When fifteen year old New Jersey high school baseball player, Jake Mesar, slid into third base during a 2012 Junior Varsity (JV) game, he most definitely was not thinking about the possible fallout of his legs falling into the dirt and digging into the rubber bag. However, that slide would unknowingly change his future for the rest of his life, as he received a severe broken ankle. Yes, that type of injury is painful, and yes, his injury did require multiple surgeries, but it will not be the story of the broken ankle told by those involved. Instead, people will tell the story of the high school coach who told Mesar to slide, and the lawsuit that followed the incident, seven years later.
A broken ankle is one of the more common injuries that athletes suffer, but there has never been an aftermath quite like this. After seven years of pain, rehab, and an apparent state of Depression, Mesar finally decided to take action against the man he held responsible for his injury, his third base coach John Suk. Mesar and his team of lawyers sued Suk for hundreds of thousands of dollars worth of damages from what Suk called a “bang-bang play.” Mesar insisted that Suk did not tell him to slide within a reasonable amount of time, thus causing him to get injured. In his defense, Suk said that the negligence claim made by Mesar would create “heavy scrutiny for everything that happens” under the coaching profession and there was no real way to prevent the grim outcome of the play.
When questioned by Mesar’s lawyers, Suk said, “[Mesar] was running full speed around the bases. He — his eyes were not affixed on the ball. He did not see the ball coming. I did. Therefore, he was running full speed, but upon my decision and telling him at a safe distance to slide, he was able to do so.” Ultimately, the jury did not find enough convincing information to punish Suk and he walked away with innocence, but also with legal fees and a fractured reputation. Glenelg Senior, Cole Miller, says, “I understand why [Mesar’s] upset, but at the end of the day every baseball coach is going to tell you to slide. It’s just a freak accident, not the coach's fault.”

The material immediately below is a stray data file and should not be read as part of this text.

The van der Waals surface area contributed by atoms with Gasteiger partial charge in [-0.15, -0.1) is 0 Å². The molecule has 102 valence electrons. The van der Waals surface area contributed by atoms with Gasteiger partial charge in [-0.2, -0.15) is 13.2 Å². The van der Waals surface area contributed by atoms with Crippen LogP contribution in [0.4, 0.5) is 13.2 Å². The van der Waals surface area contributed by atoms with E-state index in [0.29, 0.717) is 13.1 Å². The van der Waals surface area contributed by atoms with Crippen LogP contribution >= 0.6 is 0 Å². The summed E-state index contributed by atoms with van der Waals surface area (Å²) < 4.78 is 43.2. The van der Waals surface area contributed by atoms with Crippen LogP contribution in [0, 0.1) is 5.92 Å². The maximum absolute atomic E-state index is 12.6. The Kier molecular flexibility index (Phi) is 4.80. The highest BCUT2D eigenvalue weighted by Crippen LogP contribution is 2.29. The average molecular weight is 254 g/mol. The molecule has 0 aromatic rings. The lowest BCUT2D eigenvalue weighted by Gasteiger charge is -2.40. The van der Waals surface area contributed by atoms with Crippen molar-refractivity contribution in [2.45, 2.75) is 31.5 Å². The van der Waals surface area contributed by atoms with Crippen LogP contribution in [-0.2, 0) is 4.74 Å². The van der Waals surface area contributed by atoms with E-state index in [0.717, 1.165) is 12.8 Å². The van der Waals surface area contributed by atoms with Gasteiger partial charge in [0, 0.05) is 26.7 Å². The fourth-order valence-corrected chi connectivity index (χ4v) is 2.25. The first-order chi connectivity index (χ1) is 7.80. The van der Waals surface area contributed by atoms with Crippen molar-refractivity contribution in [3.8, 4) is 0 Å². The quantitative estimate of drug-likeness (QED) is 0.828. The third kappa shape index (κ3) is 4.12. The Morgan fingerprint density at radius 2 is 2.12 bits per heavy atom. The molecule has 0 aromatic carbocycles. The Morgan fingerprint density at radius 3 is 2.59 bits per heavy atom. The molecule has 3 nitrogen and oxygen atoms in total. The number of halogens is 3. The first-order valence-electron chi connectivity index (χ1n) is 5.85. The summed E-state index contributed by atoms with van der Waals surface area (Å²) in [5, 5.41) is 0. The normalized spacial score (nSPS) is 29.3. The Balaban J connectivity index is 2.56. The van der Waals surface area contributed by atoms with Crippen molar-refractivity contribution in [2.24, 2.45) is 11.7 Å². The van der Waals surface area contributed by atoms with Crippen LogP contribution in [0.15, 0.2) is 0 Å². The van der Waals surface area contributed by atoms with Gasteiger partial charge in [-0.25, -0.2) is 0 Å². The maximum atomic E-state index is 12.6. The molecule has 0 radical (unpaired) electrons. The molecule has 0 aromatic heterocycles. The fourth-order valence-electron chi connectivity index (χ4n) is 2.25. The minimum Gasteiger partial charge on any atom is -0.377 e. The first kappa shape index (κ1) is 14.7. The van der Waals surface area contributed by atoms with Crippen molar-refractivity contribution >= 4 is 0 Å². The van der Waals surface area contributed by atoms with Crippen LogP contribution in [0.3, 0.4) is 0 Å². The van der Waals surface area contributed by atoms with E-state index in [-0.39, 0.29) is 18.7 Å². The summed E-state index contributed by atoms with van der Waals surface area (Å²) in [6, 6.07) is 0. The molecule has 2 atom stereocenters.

Before the trial, before the three surgeries, before the slide, Mesar was just a typical, young high schooler who had aspirations of playing on his school’s varsity baseball team. Those aspirations were just beginning to take form, with Mesar playing his first game as a player on the JV team for Bound Brook High School, until Suk told him to slide into third base. The timing of the slide is critical, as sliding too early or too late could result in an out, or in Mesar’s case an injury. Glenelg’s Varsity shortstop, Ben Duignan, says “You slide before the base in order to get down and not get tagged. You start sliding before the base around eight to ten feet. Usually the coach will tell you to get down twenty to thirty feet before the base, [but] it’s still the player’s responsibility to get down in time.” The player’s responsibility. Not the coach’s responsibility. The player’s responsibility.
Following the lawsuit, the concern now shifts from an isolated case to a potential repeated abuse of power by high school players and parents that could hurt hundreds of coaches across the country. “As a high school coach, you ask the question; ‘would this happen to me?’ I would hope it doesn't, but ultimately I really don’t know. Sports can be dangerous. Soccer and football have tons of concussion related injuries. Baseball has seen more Tommy John injuries in the last few years. Parents and the athlete need to understand the inherent risks possible of playing sports,” says Glenelg Varsity Baseball Coach, Steven Tiffany. Mesar and his lawyers claimed that Suk did not have Mesar’s safety in mind when Suk told him to slide, but the reality is coaches always have concerns over their players’ safety. Coaches, such as Tiffany, specifically design practice schedules and drills to prevent injuries, and as he puts it, “Player safety is the top priority for any coach, of any sport. Though winning games is important, the safety of all players trumps any victory.” Even if an arrogant coach decided to not place player safety at a high priority, there are waivers in place to ensure that coaches are not held responsible for accidental injuries.
With no contradicting evidence, it appears that Suk had player safety in mind just as much, if not more, than Coach Tiffany. No sport is without injuries, but ninety nine percent of all coaches truly care about the health of their players. And while Mesar’s doctor, Robert Rozbruch, does say that Mesar “will never recover fully,” the question has to be asked; should a coach really be punished for coaching?
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